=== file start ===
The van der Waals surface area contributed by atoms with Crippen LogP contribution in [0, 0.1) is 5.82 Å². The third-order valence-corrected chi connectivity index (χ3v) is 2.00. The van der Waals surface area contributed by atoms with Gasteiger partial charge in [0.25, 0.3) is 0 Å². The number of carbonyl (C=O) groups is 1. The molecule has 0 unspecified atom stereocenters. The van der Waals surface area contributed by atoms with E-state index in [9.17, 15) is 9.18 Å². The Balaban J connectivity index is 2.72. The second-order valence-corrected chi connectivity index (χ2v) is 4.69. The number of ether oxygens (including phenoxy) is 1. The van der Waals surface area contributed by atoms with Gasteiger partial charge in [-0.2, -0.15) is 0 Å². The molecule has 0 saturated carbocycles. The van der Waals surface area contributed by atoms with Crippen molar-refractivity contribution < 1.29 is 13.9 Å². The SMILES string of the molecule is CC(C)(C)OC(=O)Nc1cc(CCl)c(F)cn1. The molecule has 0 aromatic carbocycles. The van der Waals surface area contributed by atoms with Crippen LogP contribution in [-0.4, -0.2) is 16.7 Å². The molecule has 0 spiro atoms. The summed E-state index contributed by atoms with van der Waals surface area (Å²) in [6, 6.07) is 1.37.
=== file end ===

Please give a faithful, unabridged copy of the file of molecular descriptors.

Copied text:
The van der Waals surface area contributed by atoms with Crippen LogP contribution in [0, 0.1) is 5.82 Å². The third-order valence-corrected chi connectivity index (χ3v) is 2.00. The van der Waals surface area contributed by atoms with Gasteiger partial charge in [0.25, 0.3) is 0 Å². The number of carbonyl (C=O) groups is 1. The molecule has 0 unspecified atom stereocenters. The van der Waals surface area contributed by atoms with E-state index in [9.17, 15) is 9.18 Å². The Balaban J connectivity index is 2.72. The second-order valence-corrected chi connectivity index (χ2v) is 4.69. The number of ether oxygens (including phenoxy) is 1. The van der Waals surface area contributed by atoms with Gasteiger partial charge in [-0.2, -0.15) is 0 Å². The molecule has 0 saturated carbocycles. The van der Waals surface area contributed by atoms with Crippen molar-refractivity contribution < 1.29 is 13.9 Å². The SMILES string of the molecule is CC(C)(C)OC(=O)Nc1cc(CCl)c(F)cn1. The molecule has 0 aromatic carbocycles. The van der Waals surface area contributed by atoms with Crippen LogP contribution in [-0.4, -0.2) is 16.7 Å². The molecule has 0 spiro atoms. The summed E-state index contributed by atoms with van der Waals surface area (Å²) in [6, 6.07) is 1.37.